Senator Bob Graham: Majority on Senate Intelligence Committee Supported Interrogation Oversight in 2002
A couple of weeks ago, I noted that the CIA Memorandum for the Record from their February 4, 2003 briefing of Pat Roberts revealed that Bob Graham, Roberts’ predecessor as Chair of the Senate Intelligence Committee, had attempted to institute some oversight over the CIA’s interrogation program in November 2002. After CIA discouraged the idea in the briefing, Roberts immediately backed off the idea of doing any oversight.
Roberts’ [redacted; staffer?] asked me whether I had “taken up the line” the Committee’s, actually Senator Graham’s, late November request to undertake its own “assessment” of the enhanced interrogation. I [Stan Moskowitz, head of Congressional Affairs] explained to Senator Roberts the dialogue I had had with [redacted], and our responce [sic] that we would not support reading another staffer into the program nor allow any staffer to review the interrogations in real time or visit the clandestine site where the interrogations were taking place. Quickly, the Senator interjected that he saw no reason for the Committee to pursue such a request and could think of “ten reasons right off why it is a terrible idea” for the Committee to do any such thing as had been proposed. Turning to [redacted], he asked whether they thought otherwise and they indicated that they agreed with the Senator.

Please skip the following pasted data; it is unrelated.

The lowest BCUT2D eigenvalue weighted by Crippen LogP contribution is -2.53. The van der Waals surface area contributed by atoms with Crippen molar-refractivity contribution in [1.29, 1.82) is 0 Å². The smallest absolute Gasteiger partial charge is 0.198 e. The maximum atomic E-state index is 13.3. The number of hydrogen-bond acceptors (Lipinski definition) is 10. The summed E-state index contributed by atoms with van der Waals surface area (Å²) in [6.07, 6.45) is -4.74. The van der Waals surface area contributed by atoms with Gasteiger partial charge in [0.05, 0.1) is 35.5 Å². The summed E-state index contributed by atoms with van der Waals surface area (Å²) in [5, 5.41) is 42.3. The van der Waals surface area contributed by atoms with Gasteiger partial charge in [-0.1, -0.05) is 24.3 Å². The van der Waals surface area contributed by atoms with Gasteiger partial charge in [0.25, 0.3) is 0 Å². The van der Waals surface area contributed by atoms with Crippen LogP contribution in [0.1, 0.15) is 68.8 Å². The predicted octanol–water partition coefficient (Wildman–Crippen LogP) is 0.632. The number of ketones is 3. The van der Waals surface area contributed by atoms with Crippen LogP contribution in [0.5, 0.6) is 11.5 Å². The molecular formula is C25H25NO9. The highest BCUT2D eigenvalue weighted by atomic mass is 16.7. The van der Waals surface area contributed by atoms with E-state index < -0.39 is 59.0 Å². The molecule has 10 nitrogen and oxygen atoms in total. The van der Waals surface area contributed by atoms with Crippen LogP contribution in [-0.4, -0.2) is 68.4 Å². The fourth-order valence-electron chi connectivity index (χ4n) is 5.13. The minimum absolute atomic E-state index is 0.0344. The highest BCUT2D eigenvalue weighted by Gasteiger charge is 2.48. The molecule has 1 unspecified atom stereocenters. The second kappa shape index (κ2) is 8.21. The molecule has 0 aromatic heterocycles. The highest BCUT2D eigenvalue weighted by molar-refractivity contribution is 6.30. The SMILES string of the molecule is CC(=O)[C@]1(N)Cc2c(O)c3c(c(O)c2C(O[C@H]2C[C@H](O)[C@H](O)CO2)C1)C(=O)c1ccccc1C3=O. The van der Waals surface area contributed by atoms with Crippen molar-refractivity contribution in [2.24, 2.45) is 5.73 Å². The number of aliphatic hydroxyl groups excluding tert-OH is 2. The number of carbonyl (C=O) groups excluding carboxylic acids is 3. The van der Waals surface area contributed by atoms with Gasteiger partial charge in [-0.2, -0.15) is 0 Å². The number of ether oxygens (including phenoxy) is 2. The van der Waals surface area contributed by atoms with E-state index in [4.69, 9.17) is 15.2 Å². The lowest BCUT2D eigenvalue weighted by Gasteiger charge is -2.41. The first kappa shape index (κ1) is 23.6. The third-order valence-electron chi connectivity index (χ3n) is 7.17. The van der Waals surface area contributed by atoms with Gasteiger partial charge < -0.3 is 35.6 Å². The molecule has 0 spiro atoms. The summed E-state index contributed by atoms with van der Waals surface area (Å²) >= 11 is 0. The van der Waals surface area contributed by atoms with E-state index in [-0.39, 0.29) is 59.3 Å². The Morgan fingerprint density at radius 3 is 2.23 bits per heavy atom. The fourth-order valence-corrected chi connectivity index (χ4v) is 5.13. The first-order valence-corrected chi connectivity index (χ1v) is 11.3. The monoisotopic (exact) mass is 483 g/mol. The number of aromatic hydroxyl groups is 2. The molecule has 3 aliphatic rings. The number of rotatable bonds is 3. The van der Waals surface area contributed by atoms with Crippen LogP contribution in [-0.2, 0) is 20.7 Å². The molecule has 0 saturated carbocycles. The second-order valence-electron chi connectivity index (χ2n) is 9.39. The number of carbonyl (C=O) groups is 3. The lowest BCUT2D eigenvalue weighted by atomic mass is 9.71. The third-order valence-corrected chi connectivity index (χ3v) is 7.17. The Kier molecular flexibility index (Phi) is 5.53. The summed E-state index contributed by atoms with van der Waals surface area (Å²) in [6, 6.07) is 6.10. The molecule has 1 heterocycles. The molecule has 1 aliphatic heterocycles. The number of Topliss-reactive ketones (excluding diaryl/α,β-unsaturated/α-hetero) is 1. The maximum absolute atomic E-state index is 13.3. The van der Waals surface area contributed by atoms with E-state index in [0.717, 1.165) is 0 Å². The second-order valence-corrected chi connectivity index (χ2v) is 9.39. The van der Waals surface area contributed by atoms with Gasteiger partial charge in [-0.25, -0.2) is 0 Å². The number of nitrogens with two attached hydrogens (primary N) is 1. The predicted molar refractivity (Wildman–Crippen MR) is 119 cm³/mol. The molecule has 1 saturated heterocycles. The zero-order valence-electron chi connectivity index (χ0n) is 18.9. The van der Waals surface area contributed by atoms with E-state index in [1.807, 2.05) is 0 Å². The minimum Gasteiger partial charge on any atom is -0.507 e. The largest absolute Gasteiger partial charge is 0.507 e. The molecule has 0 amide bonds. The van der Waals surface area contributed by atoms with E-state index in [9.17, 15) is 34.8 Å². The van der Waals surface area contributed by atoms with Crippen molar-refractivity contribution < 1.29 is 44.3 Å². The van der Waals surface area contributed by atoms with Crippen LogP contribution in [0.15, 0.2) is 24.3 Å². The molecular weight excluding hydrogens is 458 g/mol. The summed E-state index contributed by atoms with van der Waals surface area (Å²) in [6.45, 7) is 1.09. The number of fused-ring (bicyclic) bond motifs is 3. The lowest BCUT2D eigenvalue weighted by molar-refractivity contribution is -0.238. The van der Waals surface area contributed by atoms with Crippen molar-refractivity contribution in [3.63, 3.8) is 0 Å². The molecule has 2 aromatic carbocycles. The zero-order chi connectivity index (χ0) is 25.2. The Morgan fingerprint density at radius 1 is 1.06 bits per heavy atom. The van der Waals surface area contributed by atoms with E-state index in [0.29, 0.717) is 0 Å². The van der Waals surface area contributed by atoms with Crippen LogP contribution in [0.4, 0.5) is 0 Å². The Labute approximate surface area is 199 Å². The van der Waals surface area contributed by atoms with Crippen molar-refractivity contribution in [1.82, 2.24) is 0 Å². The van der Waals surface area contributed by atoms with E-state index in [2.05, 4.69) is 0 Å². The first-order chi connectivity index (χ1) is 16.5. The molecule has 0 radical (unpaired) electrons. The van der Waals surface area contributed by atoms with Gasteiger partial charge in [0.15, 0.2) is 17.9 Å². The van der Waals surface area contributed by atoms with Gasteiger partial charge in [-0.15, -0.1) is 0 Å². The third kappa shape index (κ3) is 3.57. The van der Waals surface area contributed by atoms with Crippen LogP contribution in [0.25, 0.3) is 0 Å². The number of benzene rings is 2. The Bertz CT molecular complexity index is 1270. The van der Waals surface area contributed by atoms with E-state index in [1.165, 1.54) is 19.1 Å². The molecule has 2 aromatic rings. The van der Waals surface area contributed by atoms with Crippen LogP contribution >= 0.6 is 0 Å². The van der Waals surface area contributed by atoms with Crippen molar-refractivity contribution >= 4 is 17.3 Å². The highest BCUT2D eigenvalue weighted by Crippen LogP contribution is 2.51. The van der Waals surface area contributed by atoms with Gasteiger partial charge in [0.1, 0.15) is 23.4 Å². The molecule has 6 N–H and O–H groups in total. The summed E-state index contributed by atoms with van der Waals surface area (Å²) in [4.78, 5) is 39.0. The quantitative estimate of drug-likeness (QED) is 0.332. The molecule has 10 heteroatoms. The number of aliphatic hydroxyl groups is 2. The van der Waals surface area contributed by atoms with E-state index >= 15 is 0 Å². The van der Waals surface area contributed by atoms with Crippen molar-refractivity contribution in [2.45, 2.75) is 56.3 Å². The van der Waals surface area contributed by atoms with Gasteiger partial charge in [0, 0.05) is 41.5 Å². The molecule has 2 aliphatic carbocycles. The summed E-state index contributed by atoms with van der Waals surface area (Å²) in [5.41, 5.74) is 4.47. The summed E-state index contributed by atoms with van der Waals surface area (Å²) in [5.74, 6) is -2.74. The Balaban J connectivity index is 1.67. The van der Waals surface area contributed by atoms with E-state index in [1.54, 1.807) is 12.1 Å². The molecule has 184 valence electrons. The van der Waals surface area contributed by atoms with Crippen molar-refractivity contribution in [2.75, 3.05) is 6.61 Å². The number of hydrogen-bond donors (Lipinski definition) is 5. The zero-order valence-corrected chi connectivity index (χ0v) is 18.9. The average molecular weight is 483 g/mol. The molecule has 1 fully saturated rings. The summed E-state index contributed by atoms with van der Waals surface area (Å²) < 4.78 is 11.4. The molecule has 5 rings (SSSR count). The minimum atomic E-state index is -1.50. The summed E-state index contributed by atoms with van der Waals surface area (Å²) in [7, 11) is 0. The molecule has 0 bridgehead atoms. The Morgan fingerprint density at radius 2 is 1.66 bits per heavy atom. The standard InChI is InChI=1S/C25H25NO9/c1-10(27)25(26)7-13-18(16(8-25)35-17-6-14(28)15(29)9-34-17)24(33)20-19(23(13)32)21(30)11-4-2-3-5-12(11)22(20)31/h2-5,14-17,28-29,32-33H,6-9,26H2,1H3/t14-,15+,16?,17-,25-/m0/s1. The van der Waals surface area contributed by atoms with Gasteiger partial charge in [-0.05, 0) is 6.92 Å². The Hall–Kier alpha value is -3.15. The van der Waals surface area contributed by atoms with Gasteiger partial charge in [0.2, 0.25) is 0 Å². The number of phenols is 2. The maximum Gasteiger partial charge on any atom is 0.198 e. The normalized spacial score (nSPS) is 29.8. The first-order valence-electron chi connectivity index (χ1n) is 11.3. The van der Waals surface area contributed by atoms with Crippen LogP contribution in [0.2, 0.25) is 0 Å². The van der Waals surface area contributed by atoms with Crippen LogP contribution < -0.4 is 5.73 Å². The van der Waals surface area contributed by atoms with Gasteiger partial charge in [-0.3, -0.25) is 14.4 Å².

I wanted to know what kind of oversight Graham had had in mind, so I asked Senator Graham for an explanation of the reference. According to Graham, a majority of Committee members in November 2002–including a few Republicans–supported conducting oversight of the program. And it seems that CIA mischaracterized to Roberts what Graham had planned, perhaps in an effort to dissuade Roberts from conducting that oversight.
Graham reminded me (as I reported last May) that he was never briefed on the abusive techniques the CIA was using. So he didn’t decide to do more oversight of the program because of concerns about the techniques.
Rather, there was “a lot of smoke” that made it clear “something out of the norm was occurring.” There were “rumors that something was occurring out of the ordinary.” (I asked specifically whether he had heard any rumors about the November 2002 Salt Pit death, but he said he had not.)
But contrary to what the CIA represented to Roberts, Graham wasn’t asking to “review the interrogations in real time.” He was planning initial oversight of the interrogation program. He wanted to ask basic questions about what was going on:
- What’s going on?
- Who authorized the program?
- What [intelligence] are we getting out of it?
Graham told me that “well over a majority” of the committee supported doing such oversight. When I asked, he said Jay Rockefeller, who replaced him as the Ranking Democrat on the Committee, supported the effort. Though Graham didn’t remember precisely who was on the Committee at the time (here’s the list), he named Richard Lugar and Mike DeWine as two of the Republicans who were probably in the majority supporting this kind of oversight over the program.
But between CIA’s apparent misrepresentations to Roberts and Roberts’ own disinterest in asking even the most basic questions about the CIA’s interrogation programs, those efforts ended when Graham left the committee and Roberts took over as Chair.
And that’s how Pat Roberts and CIA agreed to avoid asking or answering even the most basic questions about the Bush Administration’s torture program.